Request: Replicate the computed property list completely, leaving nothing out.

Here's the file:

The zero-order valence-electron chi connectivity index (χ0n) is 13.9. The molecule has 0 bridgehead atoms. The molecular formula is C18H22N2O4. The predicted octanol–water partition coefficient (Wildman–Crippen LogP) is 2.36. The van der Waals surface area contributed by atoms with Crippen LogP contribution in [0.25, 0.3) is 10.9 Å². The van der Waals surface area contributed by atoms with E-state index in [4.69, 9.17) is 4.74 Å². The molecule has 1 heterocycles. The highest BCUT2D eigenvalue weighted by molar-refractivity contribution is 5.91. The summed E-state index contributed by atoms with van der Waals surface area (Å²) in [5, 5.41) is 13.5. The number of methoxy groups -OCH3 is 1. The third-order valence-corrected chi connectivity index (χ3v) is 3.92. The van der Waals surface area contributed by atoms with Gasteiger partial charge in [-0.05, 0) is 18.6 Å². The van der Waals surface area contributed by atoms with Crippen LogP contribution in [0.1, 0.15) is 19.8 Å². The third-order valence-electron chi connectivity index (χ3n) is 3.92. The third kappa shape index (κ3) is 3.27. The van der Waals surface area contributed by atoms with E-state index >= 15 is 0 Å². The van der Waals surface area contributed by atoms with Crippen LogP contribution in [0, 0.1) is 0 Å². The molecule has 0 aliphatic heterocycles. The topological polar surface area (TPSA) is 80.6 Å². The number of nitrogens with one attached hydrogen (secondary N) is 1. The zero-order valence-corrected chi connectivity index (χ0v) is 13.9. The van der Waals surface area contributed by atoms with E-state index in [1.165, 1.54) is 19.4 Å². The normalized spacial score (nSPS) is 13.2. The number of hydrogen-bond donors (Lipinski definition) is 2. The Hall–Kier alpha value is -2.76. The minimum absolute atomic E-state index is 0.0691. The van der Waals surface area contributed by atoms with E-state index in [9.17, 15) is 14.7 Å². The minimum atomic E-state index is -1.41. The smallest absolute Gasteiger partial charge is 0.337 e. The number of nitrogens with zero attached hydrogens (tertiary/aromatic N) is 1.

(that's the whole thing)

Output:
The zero-order valence-electron chi connectivity index (χ0n) is 13.9. The molecule has 0 bridgehead atoms. The molecular formula is C18H22N2O4. The predicted octanol–water partition coefficient (Wildman–Crippen LogP) is 2.36. The van der Waals surface area contributed by atoms with Crippen LogP contribution in [0.25, 0.3) is 10.9 Å². The van der Waals surface area contributed by atoms with E-state index in [4.69, 9.17) is 4.74 Å². The molecule has 1 heterocycles. The highest BCUT2D eigenvalue weighted by molar-refractivity contribution is 5.91. The summed E-state index contributed by atoms with van der Waals surface area (Å²) in [5, 5.41) is 13.5. The number of methoxy groups -OCH3 is 1. The third-order valence-corrected chi connectivity index (χ3v) is 3.92. The van der Waals surface area contributed by atoms with Gasteiger partial charge in [-0.05, 0) is 18.6 Å². The van der Waals surface area contributed by atoms with Crippen LogP contribution in [0.1, 0.15) is 19.8 Å². The third-order valence-electron chi connectivity index (χ3n) is 3.92. The third kappa shape index (κ3) is 3.27. The van der Waals surface area contributed by atoms with E-state index >= 15 is 0 Å². The van der Waals surface area contributed by atoms with Crippen LogP contribution in [0, 0.1) is 0 Å². The molecule has 0 aliphatic heterocycles. The topological polar surface area (TPSA) is 80.6 Å². The number of nitrogens with one attached hydrogen (secondary N) is 1. The zero-order valence-corrected chi connectivity index (χ0v) is 13.9. The van der Waals surface area contributed by atoms with E-state index in [1.165, 1.54) is 19.4 Å². The normalized spacial score (nSPS) is 13.2. The number of hydrogen-bond donors (Lipinski definition) is 2. The Hall–Kier alpha value is -2.76. The minimum absolute atomic E-state index is 0.0691. The van der Waals surface area contributed by atoms with E-state index in [9.17, 15) is 14.7 Å². The minimum atomic E-state index is -1.41. The smallest absolute Gasteiger partial charge is 0.337 e. The number of nitrogens with zero attached hydrogens (tertiary/aromatic N) is 1.